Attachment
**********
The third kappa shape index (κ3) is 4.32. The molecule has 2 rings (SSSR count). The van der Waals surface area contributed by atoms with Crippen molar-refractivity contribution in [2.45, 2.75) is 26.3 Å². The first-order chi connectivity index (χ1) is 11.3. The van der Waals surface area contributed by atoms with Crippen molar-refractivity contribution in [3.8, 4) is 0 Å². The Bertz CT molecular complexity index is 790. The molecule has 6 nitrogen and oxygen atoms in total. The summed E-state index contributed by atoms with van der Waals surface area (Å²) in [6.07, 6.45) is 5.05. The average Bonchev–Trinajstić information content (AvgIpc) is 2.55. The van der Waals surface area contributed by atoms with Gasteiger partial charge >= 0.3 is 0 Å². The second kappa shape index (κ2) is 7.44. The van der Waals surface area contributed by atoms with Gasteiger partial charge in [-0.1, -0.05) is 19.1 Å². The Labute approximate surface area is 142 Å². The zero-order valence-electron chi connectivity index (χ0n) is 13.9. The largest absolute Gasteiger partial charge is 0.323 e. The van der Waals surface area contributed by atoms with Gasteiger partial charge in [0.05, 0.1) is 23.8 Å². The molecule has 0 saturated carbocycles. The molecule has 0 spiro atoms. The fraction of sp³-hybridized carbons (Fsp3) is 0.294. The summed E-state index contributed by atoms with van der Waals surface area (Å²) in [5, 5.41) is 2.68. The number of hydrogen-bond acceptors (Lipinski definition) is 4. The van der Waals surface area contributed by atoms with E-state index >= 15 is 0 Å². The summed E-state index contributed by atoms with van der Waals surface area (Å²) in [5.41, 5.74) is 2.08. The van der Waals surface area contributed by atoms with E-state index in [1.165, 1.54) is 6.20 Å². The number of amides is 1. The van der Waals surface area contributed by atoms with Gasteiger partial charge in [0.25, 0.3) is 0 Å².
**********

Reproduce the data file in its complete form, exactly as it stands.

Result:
The third kappa shape index (κ3) is 4.32. The molecule has 2 rings (SSSR count). The van der Waals surface area contributed by atoms with Crippen molar-refractivity contribution in [2.45, 2.75) is 26.3 Å². The first-order chi connectivity index (χ1) is 11.3. The van der Waals surface area contributed by atoms with Crippen molar-refractivity contribution in [3.8, 4) is 0 Å². The Bertz CT molecular complexity index is 790. The molecule has 6 nitrogen and oxygen atoms in total. The summed E-state index contributed by atoms with van der Waals surface area (Å²) in [6.07, 6.45) is 5.05. The average Bonchev–Trinajstić information content (AvgIpc) is 2.55. The van der Waals surface area contributed by atoms with Gasteiger partial charge >= 0.3 is 0 Å². The second kappa shape index (κ2) is 7.44. The van der Waals surface area contributed by atoms with Gasteiger partial charge in [-0.1, -0.05) is 19.1 Å². The Labute approximate surface area is 142 Å². The zero-order valence-electron chi connectivity index (χ0n) is 13.9. The largest absolute Gasteiger partial charge is 0.323 e. The van der Waals surface area contributed by atoms with Gasteiger partial charge in [0.05, 0.1) is 23.8 Å². The molecule has 0 saturated carbocycles. The molecule has 0 spiro atoms. The fraction of sp³-hybridized carbons (Fsp3) is 0.294. The summed E-state index contributed by atoms with van der Waals surface area (Å²) in [5, 5.41) is 2.68. The number of hydrogen-bond acceptors (Lipinski definition) is 4. The van der Waals surface area contributed by atoms with E-state index >= 15 is 0 Å². The summed E-state index contributed by atoms with van der Waals surface area (Å²) in [5.41, 5.74) is 2.08. The van der Waals surface area contributed by atoms with E-state index in [1.165, 1.54) is 6.20 Å². The number of amides is 1. The van der Waals surface area contributed by atoms with Gasteiger partial charge in [0.25, 0.3) is 0 Å².